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The effect of exercise training on fitness in multiple sclerosis: A meta-analysis
M.E. Platta, I. Ensari, R.W. Motl, L.A. Pilutti
Archives of Physical Medicine and Rehabilitation, Available online 16 February 2016
To provide a quantitative synthesis of randomized controlled trials (RCTs) examining the effect of exercise training on muscular and cardiorespiratory fitness in persons with multiple sclerosis (MS).
Three electronic databases, PubMed, Google Scholar, and Web of Science, were searched for all relevant articles published up until October 2014.
Keywords included exercise or aerobic or strength or resistance training or cardiorespiratory and multiple sclerosis. Trials examining the effect of exercise training on muscular and/or cardiorespiratory fitness parameters were included.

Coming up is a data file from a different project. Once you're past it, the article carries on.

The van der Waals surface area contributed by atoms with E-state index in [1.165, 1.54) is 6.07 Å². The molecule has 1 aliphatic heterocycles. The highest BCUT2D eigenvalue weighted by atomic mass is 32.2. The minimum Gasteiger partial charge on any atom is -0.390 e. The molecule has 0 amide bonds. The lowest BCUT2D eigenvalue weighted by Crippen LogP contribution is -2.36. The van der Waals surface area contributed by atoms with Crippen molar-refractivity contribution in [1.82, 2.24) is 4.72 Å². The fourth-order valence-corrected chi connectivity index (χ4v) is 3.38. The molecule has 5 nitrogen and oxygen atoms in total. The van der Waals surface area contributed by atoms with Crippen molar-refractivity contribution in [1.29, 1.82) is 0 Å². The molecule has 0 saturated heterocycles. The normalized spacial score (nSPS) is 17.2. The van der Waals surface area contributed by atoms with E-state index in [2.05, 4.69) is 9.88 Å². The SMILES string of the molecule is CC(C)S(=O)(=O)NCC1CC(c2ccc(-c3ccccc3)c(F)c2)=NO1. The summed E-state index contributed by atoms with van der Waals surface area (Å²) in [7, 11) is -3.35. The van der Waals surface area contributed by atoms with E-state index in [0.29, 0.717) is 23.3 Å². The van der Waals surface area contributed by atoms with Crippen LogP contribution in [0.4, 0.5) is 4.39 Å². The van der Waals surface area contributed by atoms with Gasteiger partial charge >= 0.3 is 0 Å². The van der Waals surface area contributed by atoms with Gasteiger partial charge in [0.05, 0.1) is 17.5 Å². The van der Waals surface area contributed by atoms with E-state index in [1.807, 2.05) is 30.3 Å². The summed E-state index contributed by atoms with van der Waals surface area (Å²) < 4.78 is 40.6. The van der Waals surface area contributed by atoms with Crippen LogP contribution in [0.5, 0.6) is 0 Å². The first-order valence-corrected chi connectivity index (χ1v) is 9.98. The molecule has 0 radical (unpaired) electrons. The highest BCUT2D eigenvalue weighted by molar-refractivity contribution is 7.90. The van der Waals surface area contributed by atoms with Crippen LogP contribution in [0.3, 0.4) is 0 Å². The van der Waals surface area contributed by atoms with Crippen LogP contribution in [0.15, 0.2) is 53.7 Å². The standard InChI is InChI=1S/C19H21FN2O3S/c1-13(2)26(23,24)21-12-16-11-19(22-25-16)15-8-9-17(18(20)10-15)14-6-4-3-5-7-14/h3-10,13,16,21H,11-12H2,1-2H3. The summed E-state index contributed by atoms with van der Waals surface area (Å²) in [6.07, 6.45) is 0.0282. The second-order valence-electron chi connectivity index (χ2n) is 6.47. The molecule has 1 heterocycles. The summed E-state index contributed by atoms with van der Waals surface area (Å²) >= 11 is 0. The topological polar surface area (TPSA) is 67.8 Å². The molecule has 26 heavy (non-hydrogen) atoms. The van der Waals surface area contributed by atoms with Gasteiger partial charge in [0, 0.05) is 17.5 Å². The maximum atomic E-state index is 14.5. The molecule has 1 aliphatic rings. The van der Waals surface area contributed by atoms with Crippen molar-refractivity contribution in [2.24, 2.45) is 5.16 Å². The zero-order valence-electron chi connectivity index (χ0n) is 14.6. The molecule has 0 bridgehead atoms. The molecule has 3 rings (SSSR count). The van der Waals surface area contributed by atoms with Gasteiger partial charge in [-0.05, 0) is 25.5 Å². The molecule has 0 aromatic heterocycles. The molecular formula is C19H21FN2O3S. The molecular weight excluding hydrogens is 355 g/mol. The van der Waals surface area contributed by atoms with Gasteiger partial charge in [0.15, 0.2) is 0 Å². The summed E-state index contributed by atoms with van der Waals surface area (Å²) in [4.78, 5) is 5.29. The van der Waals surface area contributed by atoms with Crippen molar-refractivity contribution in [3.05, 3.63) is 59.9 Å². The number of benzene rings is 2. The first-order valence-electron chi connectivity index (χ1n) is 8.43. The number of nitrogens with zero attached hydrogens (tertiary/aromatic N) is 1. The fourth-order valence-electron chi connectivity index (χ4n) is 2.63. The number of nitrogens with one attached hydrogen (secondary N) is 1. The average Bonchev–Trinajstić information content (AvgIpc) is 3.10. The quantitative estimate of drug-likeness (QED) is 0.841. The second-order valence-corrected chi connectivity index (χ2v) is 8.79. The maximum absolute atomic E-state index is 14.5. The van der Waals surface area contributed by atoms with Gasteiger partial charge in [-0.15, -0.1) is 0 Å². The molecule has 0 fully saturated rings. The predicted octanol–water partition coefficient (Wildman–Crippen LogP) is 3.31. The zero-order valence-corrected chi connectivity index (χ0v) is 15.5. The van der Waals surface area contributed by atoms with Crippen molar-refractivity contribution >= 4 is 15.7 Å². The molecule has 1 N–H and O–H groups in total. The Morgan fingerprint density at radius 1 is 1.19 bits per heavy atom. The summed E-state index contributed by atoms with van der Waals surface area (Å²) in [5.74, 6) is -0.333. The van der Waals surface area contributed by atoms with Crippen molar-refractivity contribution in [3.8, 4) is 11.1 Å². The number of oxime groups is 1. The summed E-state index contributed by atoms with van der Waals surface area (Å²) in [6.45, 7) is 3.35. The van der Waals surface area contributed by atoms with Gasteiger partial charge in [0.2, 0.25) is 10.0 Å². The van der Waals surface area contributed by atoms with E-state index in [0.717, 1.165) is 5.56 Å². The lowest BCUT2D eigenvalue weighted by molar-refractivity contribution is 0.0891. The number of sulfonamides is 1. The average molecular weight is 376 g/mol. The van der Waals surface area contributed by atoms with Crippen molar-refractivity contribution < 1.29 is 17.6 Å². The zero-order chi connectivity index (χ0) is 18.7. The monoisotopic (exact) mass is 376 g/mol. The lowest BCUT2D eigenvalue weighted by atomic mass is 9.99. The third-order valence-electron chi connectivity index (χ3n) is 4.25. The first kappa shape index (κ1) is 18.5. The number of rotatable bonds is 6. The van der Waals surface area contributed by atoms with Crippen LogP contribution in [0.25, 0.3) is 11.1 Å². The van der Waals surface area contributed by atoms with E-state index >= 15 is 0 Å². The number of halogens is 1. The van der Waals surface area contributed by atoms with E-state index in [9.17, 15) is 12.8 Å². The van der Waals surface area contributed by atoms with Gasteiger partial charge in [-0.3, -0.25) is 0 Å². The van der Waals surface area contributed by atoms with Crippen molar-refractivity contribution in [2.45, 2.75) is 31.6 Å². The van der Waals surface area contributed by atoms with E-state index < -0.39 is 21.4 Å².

The initial search yielded 1501 articles; of these, 62 were reviewed in detail, and 20 RCTs met the inclusion criteria and provided enough data to compute effect sizes (ESs) (Cohen d). The meta-analyses was conducted using a random effects model to compute the overall or mean ES per fitness parameter.
The mean ES was .27 (SE=.05; 95% confidence interval [CI], .17–.38; z=5.05; P<.001) for muscular fitness outcomes and .47 (SE=.09; 95% CI, .30–.65; z=5.4; P<.001) for cardiorespiratory fitness outcomes. The weighted mean ES was not heterogeneous for muscular (Q13=11.09, P=.60, I2=.00) or cardiorespiratory (Q9=7.83, P=.55, I2=.00) fitness outcomes.
The cumulative evidence supports that exercise training is associated with changes in muscular (small in magnitude) and cardiorespiratory (moderate in magnitude) fitness outcomes in persons with MS. Such an indication of magnitude is important for clinical research and practice by providing an evidence-based estimate of the actual benefit that exercise training confers on physiological fitness.